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Lawyers seek closed jury selection in Colorado theater shooting

By Keith Coffman

CENTENNIAL Colo. (Reuters) - Prosecutors and the lawyers defending accused theater gunman James Holmes told a Colorado judge on Thursday that initial questioning of prospective jurors in the mass murder case should be closed to the public and media.

The disclosure came during a hearing before Arapahoe County District Court Judge Carlos Samour centering on jury selection and other logistical issues ahead of the trial set for October.

Holmes, 26, is charged with multiple counts of first-degree murder and attempted murder stemming from a July 2012 rampage at a suburban Denver cinema during a screening of a Batman movie in which 12 moviegoers were killed and 70 others injured.

Lawyers for the former neuroscience graduate student have conceded Holmes was the lone gunman but say he suffers from a chronic mental illness. He has pleaded not guilty by reason of insanity.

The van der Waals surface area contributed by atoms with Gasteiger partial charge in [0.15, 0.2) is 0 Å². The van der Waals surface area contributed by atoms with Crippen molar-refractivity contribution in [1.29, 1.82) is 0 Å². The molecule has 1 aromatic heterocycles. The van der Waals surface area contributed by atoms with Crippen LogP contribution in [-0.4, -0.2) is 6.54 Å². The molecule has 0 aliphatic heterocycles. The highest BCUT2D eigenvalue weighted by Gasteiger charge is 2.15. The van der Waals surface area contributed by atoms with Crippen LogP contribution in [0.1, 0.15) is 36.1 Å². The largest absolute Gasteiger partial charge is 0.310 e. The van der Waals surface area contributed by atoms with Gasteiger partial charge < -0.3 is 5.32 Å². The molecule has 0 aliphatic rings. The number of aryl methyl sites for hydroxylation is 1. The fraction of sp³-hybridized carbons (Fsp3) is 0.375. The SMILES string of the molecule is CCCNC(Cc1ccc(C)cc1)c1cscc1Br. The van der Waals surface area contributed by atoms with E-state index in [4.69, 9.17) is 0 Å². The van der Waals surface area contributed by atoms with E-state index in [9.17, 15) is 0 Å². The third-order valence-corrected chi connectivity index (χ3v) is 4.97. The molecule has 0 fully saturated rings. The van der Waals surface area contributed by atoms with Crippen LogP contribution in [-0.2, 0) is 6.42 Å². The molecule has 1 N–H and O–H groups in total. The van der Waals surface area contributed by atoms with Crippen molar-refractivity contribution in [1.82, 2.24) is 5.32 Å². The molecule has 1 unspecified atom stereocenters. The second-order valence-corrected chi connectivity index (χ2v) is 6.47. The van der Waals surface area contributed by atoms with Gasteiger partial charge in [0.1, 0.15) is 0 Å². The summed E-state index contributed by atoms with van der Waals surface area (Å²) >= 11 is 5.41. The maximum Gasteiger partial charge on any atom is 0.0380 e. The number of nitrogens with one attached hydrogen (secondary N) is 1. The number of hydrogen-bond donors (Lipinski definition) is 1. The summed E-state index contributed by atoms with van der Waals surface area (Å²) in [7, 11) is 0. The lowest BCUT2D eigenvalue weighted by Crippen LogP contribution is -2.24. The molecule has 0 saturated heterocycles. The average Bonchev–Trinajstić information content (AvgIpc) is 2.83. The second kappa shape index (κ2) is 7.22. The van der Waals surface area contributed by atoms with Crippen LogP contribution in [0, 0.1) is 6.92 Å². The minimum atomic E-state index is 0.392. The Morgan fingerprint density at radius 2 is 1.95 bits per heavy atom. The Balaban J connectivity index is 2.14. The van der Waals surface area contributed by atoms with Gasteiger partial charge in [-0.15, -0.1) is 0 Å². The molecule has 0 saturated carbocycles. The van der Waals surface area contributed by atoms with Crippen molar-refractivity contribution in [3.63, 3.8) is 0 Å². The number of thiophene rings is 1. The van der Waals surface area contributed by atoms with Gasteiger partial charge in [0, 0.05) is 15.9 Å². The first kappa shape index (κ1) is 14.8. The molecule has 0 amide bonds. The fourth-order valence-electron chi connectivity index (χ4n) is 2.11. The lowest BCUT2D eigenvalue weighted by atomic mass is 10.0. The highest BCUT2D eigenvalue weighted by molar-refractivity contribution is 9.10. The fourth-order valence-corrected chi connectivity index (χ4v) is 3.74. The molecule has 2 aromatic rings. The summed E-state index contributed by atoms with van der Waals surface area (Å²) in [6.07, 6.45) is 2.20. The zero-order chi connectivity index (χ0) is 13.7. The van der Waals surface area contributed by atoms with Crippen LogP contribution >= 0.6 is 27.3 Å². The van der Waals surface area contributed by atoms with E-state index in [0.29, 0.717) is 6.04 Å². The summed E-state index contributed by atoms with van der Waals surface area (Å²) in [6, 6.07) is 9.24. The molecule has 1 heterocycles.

Prosecutors have indicated they will seek the death penalty for the California native if he is convicted.

Public defenders said in a motion that the public and media be barred from the entire jury selection process because of the “overwhelming amount of publicity” generated by the case.

“Prospective jurors are likely to be extremely reticent to candidly discuss their views on important issues like the insanity defense, the death penalty and their knowledge and opinions ... in the face of the intense media scrutiny,” the motion said.

Prosecutor Karen Pearson told Samour the blackout idea marked “one of the few times” both sides have agreed on an issue. She said that closing the process was warranted until an initial jury pool of 6,000 has been pared down, but stopped short of saying the whole process should be closed.

Attorneys for a consortium of news outlets filed notice that they will submit a motion to oppose closing the proceedings. Samour said he would rule on the motion after reviewing the media objections.

Shackled and wearing red prison garb, Holmes sat silently throughout the two-hour proceeding.

(Editing by Cynthia Johnston and Gunna Dickson)

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